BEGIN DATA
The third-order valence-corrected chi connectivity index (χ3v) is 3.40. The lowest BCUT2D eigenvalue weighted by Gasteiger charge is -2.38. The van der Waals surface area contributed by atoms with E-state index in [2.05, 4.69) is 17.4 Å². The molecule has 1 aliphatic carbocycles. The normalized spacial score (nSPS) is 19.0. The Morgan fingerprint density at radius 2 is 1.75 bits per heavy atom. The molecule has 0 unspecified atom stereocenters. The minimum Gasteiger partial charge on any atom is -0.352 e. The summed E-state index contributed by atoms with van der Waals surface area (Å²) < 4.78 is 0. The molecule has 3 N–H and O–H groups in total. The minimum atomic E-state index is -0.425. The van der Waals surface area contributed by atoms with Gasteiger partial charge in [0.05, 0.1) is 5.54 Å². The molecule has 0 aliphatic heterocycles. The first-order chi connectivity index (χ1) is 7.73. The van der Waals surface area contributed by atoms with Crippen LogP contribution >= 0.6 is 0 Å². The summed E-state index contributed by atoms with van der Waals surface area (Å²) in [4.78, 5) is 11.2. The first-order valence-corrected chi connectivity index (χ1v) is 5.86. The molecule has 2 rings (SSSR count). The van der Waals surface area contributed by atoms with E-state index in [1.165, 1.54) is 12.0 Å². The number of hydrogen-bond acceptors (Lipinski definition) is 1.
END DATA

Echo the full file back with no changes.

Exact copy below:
The third-order valence-corrected chi connectivity index (χ3v) is 3.40. The lowest BCUT2D eigenvalue weighted by Gasteiger charge is -2.38. The van der Waals surface area contributed by atoms with E-state index in [2.05, 4.69) is 17.4 Å². The molecule has 1 aliphatic carbocycles. The normalized spacial score (nSPS) is 19.0. The Morgan fingerprint density at radius 2 is 1.75 bits per heavy atom. The molecule has 0 unspecified atom stereocenters. The minimum Gasteiger partial charge on any atom is -0.352 e. The summed E-state index contributed by atoms with van der Waals surface area (Å²) < 4.78 is 0. The molecule has 3 N–H and O–H groups in total. The minimum atomic E-state index is -0.425. The van der Waals surface area contributed by atoms with Gasteiger partial charge in [0.05, 0.1) is 5.54 Å². The molecule has 0 aliphatic heterocycles. The first-order chi connectivity index (χ1) is 7.73. The van der Waals surface area contributed by atoms with Crippen LogP contribution >= 0.6 is 0 Å². The summed E-state index contributed by atoms with van der Waals surface area (Å²) in [4.78, 5) is 11.2. The first-order valence-corrected chi connectivity index (χ1v) is 5.86. The molecule has 2 rings (SSSR count). The van der Waals surface area contributed by atoms with E-state index in [1.165, 1.54) is 12.0 Å². The number of hydrogen-bond acceptors (Lipinski definition) is 1.